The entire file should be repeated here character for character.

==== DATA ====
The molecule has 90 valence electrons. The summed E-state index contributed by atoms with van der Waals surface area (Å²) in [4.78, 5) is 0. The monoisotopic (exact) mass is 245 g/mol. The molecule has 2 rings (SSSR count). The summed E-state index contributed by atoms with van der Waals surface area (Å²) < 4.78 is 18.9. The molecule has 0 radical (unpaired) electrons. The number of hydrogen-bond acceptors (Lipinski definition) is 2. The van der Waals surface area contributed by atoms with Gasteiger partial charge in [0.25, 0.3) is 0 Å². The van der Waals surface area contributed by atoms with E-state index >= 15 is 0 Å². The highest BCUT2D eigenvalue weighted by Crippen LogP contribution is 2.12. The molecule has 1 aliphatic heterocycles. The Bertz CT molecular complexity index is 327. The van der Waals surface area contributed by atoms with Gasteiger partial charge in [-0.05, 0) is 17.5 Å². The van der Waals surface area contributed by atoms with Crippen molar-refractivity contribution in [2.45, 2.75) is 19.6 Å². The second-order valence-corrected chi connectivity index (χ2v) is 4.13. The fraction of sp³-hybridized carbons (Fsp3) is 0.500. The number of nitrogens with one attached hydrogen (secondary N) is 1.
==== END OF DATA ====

The molecule has 90 valence electrons. The summed E-state index contributed by atoms with van der Waals surface area (Å²) in [4.78, 5) is 0. The monoisotopic (exact) mass is 245 g/mol. The molecule has 2 rings (SSSR count). The summed E-state index contributed by atoms with van der Waals surface area (Å²) < 4.78 is 18.9. The molecule has 0 radical (unpaired) electrons. The number of hydrogen-bond acceptors (Lipinski definition) is 2. The van der Waals surface area contributed by atoms with Gasteiger partial charge in [0.25, 0.3) is 0 Å². The van der Waals surface area contributed by atoms with E-state index >= 15 is 0 Å². The highest BCUT2D eigenvalue weighted by Crippen LogP contribution is 2.12. The molecule has 1 aliphatic heterocycles. The Bertz CT molecular complexity index is 327. The van der Waals surface area contributed by atoms with Gasteiger partial charge in [-0.05, 0) is 17.5 Å². The van der Waals surface area contributed by atoms with Crippen molar-refractivity contribution in [2.45, 2.75) is 19.6 Å². The second-order valence-corrected chi connectivity index (χ2v) is 4.13. The fraction of sp³-hybridized carbons (Fsp3) is 0.500. The number of nitrogens with one attached hydrogen (secondary N) is 1.